Following the Swedish implementation in April of the Intellectual Property Rights Enforcement Directive, the Solna District Court issued Sweden’s first order requiring an ISP to disclose the identity of the user behind an IP address alleged to have been used for activities infringing copyright. However, this decision has now been overturned by the Svea Court of Appeals.
Section 53(c) of the Swedish Copyright Act gives holders of rights in copyrighted material the opportunity to request court information orders enabling discovery of the identities of unknown persons who are infringing their copyright. Click here for more details.
In order to obtain an information order, firstly, the rights holder must prove that a probable cause of copyright infringement has arisen and secondly, the courmust assess whether it is proportionate to grant the order balancing the right-holder’s interests in discovering the identity of the unknown party against the inconvenience or harm that could be caused to the unknown party.
The case was brought to court by five Swedish publishing companies who were the rights holders of a number of audio books. The requested information order was directed at the Swedish internet service provider ePhone, the trading name of Perfect Communication Sweden AB, and was sought to obtain the name and address of an internet subscriber using a specific internet protocol (IP) address provided by ePhone. The publishing companies provided evidence, obtained with the assistance of the Anti-Piracy Bureau (a Swedish rights holders association), which indicated that the internet subscriber using the IP address in question infringed several copyright protected materials by providing a file transfer protocol (FTP) server from where audiobooks could be downloaded. It is worth noting that the FTP server could only be accessed with a user name and password.
The publishing companies requested that the District Court should order ePhone to provide them with the specific IP address provided by ePhone, and in the event that they did not the court should issue them with a penalty fine. The companies demonstrated that they had exclusive rights to the audio books and the right to take legal action. They argued that they had shown probable cause that copyright has been infringed and that the audio books referred to had been accessible to more than a completely private community. The companies further argued that their interests in requesting an information order outweighed the opposing interest of the internet subscriber.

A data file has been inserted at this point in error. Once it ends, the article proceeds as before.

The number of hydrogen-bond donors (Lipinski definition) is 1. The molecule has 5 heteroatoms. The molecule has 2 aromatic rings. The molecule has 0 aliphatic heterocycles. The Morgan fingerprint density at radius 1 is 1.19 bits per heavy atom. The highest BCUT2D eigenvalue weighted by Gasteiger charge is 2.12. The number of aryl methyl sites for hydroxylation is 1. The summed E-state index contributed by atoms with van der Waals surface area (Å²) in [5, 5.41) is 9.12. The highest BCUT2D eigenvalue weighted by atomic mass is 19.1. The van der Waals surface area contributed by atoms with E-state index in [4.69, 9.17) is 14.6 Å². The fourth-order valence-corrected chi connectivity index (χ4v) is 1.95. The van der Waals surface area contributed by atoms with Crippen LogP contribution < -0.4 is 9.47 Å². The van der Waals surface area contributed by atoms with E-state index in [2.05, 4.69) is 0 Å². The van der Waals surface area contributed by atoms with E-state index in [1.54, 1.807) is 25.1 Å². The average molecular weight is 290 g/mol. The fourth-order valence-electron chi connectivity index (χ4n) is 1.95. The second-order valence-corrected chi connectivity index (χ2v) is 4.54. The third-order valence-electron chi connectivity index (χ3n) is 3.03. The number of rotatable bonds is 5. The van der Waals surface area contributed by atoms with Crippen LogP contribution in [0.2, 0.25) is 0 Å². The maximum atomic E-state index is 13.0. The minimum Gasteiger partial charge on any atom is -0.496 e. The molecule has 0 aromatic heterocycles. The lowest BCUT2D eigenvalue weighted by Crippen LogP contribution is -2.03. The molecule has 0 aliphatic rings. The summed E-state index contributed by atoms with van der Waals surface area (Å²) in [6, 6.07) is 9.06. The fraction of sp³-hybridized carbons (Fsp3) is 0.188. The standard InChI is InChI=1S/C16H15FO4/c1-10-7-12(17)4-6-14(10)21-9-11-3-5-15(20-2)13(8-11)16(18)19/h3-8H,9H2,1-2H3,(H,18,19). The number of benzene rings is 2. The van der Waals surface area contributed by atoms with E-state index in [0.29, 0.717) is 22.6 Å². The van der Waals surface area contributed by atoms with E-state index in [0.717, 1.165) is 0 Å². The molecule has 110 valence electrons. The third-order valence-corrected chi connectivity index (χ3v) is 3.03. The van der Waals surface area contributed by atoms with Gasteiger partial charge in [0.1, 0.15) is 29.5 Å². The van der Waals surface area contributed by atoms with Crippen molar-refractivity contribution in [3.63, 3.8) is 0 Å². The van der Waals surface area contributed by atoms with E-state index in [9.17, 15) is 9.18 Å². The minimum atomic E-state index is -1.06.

ePhone contested the requested information order arguing that: (1) an individual’s fundamental right to privacy should be respected; (2) the publishing companies had not shown probable cause of a copyright infringement; (3) the publishing companies’ interest in receiving an information order did not outweigh the inconvenience or the harm that ePhone’s internet subscriber will be exposed to; and (4) the publishing companies had failed to show that the general public could obtain logon information in order to access the FTP server. Therefore, the internet subscriber had not made the audio books accessible to the general public. Furthermore, ePhone highlighted that the publishing companies had failed to state how they were able to access the FTP server and how they acquired the necessary logon information.